Menopause

Menopause could impact women’s everyday life in a big way, say 87% of respondents: Survey

News Women's Health

The Abbott Ipsos survey took insights from more than 1,200 people across seven cities. The objective was to assess awareness levels, perceptions, and experiences women go through during menopause. The survey included women in the 45-55years age group and family members.

 

Mumbai: In honor of World Menopause Month in October, Abbott spearheads initiatives to enable women to experience this stage of life entirely. A recent survey by Abbott and Ipsos found that 87% of respondents believe menopause can significantly affect a woman’s daily life. There aren’t many conversations about this subject, though. Abbott wants to increase awareness of and support women going through menopause, which affects all women as they age.

Abbott is launching The NextChapter campaign to support conversations about menopause to increase awareness and encourage more women to get the support and care they may require. A collection of narratives sharing women’s distinct perspectives and personal experiences with menopause served as the launchpad for the Next Chapter campaign. Lara Dutta, the former Miss Universe; Dr. Hrishikesh Pai, the president of the Federation of Obstetric and Gynecological Societies of India (FOGSI), Dr. Tejal Lathia, a consultant endocrinologist at Apollo & Fortis Hospitals; and Shaili Chopra, the founder of SheThePeople all attended the launch of this collection of stories in India.

The Next Chapter, a collection of Abbott’s menopause stories, featuring real experiences and stories of menopausal women from four countries—India, China, Brazil, and Mexico, is also available as an e-book.

Considering menopause to be a taboo subject, Dutta stated, “Although menopause is a natural life process for women, it is something we often stay silent about. Many women are, therefore, unsure of what to anticipate. More women will feel empowered to understand this stage of life due to the increased conversation about menopause. This may inspire them to consult their friends, families, and physicians so they can not only treat their symptoms but also prepare for the future.

More than 1,200 respondents from seven cities provided insights for the survey. The survey evaluated women’s menopause experiences, perceptions, and awareness levels. Women between the ages of 45 and 55 were polled, along with family members.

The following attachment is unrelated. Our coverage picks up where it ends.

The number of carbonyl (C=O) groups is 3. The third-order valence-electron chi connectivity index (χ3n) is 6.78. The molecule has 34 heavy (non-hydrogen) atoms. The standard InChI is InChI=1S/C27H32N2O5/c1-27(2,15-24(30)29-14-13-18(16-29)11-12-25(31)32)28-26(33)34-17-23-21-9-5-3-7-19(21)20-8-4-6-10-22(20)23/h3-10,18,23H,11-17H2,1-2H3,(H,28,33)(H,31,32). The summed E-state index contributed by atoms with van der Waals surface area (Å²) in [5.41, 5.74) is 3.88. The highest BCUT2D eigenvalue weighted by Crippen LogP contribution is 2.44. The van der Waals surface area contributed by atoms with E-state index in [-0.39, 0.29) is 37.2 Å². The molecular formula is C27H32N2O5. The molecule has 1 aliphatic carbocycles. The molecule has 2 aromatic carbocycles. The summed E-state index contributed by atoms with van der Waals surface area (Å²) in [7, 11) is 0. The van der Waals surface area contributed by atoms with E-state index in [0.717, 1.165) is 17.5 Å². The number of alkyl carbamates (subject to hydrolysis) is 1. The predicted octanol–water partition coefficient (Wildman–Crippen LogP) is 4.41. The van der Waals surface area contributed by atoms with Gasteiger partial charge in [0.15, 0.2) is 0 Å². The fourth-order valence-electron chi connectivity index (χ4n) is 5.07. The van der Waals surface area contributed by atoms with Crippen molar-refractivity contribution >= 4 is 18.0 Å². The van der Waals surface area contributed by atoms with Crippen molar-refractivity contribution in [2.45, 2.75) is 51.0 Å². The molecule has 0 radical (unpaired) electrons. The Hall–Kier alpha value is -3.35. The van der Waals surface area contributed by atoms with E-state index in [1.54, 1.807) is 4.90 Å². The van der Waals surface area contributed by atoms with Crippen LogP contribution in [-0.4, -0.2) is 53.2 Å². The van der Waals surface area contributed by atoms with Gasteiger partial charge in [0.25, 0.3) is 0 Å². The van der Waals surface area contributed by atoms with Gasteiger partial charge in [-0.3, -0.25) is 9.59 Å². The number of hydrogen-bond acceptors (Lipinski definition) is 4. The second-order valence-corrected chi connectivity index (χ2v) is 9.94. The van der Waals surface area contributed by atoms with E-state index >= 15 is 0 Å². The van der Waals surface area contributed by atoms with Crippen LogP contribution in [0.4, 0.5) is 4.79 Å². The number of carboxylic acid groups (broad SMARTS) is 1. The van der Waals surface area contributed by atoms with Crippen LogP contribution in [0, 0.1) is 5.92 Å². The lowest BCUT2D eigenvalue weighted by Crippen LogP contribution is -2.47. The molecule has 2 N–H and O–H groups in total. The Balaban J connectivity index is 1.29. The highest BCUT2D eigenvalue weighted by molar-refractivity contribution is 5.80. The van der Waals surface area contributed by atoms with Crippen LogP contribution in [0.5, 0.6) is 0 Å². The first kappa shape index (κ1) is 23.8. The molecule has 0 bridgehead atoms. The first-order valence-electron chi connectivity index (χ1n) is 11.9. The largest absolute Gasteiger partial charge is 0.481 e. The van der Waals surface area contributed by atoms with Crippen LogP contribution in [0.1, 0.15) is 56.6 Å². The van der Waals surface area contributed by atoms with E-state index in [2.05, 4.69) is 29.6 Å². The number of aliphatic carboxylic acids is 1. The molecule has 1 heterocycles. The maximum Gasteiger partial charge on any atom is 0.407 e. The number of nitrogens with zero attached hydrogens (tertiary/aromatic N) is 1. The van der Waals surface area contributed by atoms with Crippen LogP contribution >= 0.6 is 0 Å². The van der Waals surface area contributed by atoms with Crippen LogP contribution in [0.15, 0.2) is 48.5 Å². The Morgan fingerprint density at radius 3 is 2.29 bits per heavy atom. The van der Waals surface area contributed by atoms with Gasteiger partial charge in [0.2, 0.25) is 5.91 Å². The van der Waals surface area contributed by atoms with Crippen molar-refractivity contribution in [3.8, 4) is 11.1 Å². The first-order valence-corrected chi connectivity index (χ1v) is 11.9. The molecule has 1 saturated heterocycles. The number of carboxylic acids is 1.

Principal points:

82 % of respondents believe that menopause can impact the personal well-being of women, further affecting sexual life (78%), family life (77%), social life (74%) & work life (81%).

Nearly 48% of women reported having severe menopausal symptoms, which included heavy bleeding during periods (55%), depression (56%), scanty bleeding (59%), and pain during sexual activity (59%). 

About 84% of respondents say menopause causes many changes in women and necessitates more family care.

A gynaecologist was consulted by 37% of women for menopause symptoms. In this group, 93% of the women visited a gynaecologist at least three months after first experiencing symptoms. Fifty-four percent of those who saw a gynaecologist went to the doctor more than seven months later.

According to 79% of respondents, women are uncomfortable talking about menopause with their family, friends, or coworkers, and 62% of women say they don’t want to “trouble their family with their health problems.”

76% of women said they had never heard their mothers or older sisters seek special assistance during menopause.

91% of the husbands surveyed believed that more women needed to talk about their menopause experiences to raise awareness.

According to 80% of respondents, it is more common to talk about infertility and contraception than menopause, indicating the taboo and stigmatized nature of the topic in India.

Dr. Pai elaborated on the survey’s gaps, saying that women must understand how their bodies change during menopause and how to manage uncomfortable symptoms to transition while protecting their long-term health and quality of life. We can make significant progress in educating women and eradicating the stigma associated with this life stage by sharing insightful information on the diverse symptoms and effects of menopause, particularly the experiences of Indian women going through this transition.

For many people, menopause can be difficult, according to Dr. Parag Sheth, Regional Medical Director for Abbott India. For women to better understand menopause, feel more at ease talking about it, and receive the support they may require to enjoy this stage of life fully, we are raising awareness about women’s menopausal experiences.

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